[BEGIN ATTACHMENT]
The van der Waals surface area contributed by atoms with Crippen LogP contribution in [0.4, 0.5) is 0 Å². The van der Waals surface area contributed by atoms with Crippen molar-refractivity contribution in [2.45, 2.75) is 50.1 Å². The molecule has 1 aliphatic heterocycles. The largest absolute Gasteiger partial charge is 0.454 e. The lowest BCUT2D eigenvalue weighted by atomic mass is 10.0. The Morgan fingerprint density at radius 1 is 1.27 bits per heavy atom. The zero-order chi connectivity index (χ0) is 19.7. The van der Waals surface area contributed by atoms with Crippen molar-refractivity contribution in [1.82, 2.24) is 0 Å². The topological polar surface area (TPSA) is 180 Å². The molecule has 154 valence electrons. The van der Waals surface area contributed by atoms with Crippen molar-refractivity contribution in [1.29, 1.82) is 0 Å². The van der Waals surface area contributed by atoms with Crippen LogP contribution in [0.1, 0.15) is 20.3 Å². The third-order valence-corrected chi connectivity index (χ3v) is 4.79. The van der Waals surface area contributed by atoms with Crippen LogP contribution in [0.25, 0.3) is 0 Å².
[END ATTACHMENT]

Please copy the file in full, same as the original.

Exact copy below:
The van der Waals surface area contributed by atoms with Crippen LogP contribution in [0.4, 0.5) is 0 Å². The van der Waals surface area contributed by atoms with Crippen molar-refractivity contribution in [2.45, 2.75) is 50.1 Å². The molecule has 1 aliphatic heterocycles. The largest absolute Gasteiger partial charge is 0.454 e. The lowest BCUT2D eigenvalue weighted by atomic mass is 10.0. The Morgan fingerprint density at radius 1 is 1.27 bits per heavy atom. The zero-order chi connectivity index (χ0) is 19.7. The van der Waals surface area contributed by atoms with Crippen molar-refractivity contribution in [1.82, 2.24) is 0 Å². The topological polar surface area (TPSA) is 180 Å². The molecule has 154 valence electrons. The van der Waals surface area contributed by atoms with Crippen molar-refractivity contribution in [1.29, 1.82) is 0 Å². The van der Waals surface area contributed by atoms with Crippen LogP contribution in [0.1, 0.15) is 20.3 Å². The third-order valence-corrected chi connectivity index (χ3v) is 4.79. The van der Waals surface area contributed by atoms with Crippen LogP contribution in [0.25, 0.3) is 0 Å².